We call it a convection oven, because it sounds like we’ve gotten so much more for our money. You have to admit, fan oven sounds a bit more pedestrian.
Anyway, one of the great benefits of a fan oven is that you can stuff it almost completely full and everything is still supposed to cook evenly because the fan does such a great job of circulating the heated air throughout the oven cavity. Assuming both of your cakes are in the same-sized container, they will be done at the same time. Theoretically, all that business about turning cookie sheets or pans around or swapping cakes or pies between the top and bottom racks halfway through cooking is unnecessary with a fan oven. (We are not convinced that all fan ovens are equally good, but that’s another story.)
Because fan ovens do a better job of circulating the heated air, they tend to cook foods more quickly – sometimes too quickly. The convection setting on one of our ovens is called “speed cooking.” Hence there is a general admonition to reduce the cooking temperature by 25°F (12°C) when you use a fan oven for a conventional recipe. As you become more familiar with your particular oven, you will learn what adjustments in time and temperature work best for you and the foods you cook. For anyone just beginning with a convection oven, you should be vigilant. Many dishes will be done sooner than you expect.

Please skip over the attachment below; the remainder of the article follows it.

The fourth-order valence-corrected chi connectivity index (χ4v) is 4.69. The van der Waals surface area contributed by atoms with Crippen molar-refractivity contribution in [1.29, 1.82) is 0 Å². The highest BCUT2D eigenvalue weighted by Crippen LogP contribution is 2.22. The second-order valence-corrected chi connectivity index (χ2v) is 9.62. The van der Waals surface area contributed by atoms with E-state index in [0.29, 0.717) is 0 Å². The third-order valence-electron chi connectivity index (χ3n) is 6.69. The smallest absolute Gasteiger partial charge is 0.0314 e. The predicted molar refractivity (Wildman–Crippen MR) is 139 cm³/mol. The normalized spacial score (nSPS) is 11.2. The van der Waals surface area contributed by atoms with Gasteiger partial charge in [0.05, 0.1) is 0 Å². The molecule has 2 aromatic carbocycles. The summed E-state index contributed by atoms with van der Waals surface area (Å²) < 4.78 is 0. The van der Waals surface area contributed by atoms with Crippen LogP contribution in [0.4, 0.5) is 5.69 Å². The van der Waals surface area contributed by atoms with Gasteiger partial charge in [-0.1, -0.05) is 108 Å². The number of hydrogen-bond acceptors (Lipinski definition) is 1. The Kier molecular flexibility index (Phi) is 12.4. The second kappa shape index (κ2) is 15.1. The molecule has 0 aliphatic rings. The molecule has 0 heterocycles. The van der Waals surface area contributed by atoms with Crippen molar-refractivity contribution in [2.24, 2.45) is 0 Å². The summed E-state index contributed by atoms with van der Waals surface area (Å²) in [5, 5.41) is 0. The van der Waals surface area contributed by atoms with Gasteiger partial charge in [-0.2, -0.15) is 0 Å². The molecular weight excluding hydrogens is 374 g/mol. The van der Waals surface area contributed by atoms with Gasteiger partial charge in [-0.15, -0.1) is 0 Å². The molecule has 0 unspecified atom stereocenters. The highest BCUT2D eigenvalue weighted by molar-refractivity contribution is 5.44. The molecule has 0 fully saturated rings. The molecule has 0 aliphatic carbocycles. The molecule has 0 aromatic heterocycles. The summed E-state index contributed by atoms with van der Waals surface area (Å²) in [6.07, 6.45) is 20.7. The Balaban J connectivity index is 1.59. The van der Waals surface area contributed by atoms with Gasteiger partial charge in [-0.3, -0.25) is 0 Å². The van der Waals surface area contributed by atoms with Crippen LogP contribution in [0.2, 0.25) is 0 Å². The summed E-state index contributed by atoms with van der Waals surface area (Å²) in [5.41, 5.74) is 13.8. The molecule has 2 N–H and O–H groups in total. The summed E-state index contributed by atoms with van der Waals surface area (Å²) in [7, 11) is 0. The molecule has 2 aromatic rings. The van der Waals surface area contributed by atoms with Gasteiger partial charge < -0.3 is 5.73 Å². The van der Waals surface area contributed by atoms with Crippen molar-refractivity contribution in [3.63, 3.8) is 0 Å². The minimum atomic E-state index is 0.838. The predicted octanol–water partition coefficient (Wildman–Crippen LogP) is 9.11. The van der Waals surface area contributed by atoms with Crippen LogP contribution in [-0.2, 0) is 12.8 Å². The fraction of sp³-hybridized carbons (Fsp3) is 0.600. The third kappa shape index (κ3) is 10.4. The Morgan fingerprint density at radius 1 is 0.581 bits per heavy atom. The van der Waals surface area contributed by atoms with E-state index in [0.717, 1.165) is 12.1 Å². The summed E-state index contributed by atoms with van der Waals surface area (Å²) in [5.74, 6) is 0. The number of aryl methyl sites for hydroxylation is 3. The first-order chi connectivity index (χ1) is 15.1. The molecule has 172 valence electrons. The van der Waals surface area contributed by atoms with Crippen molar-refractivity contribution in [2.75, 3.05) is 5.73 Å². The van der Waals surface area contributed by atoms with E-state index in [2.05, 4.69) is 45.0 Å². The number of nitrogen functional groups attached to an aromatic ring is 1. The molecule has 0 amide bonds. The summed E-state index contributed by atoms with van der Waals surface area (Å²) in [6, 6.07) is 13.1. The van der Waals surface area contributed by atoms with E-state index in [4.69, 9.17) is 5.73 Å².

While we’re translating your question for Yanks, very few of us know that a hob is a burner. Be-Ro is a brand of flour (in the case of this recipe, self-raising) produced by Rank Hovis, and its Easy Fruit Cake recipe is online for all of us to enjoy (click on the link, then click on Cakes, then click on Easy Fruit Cake).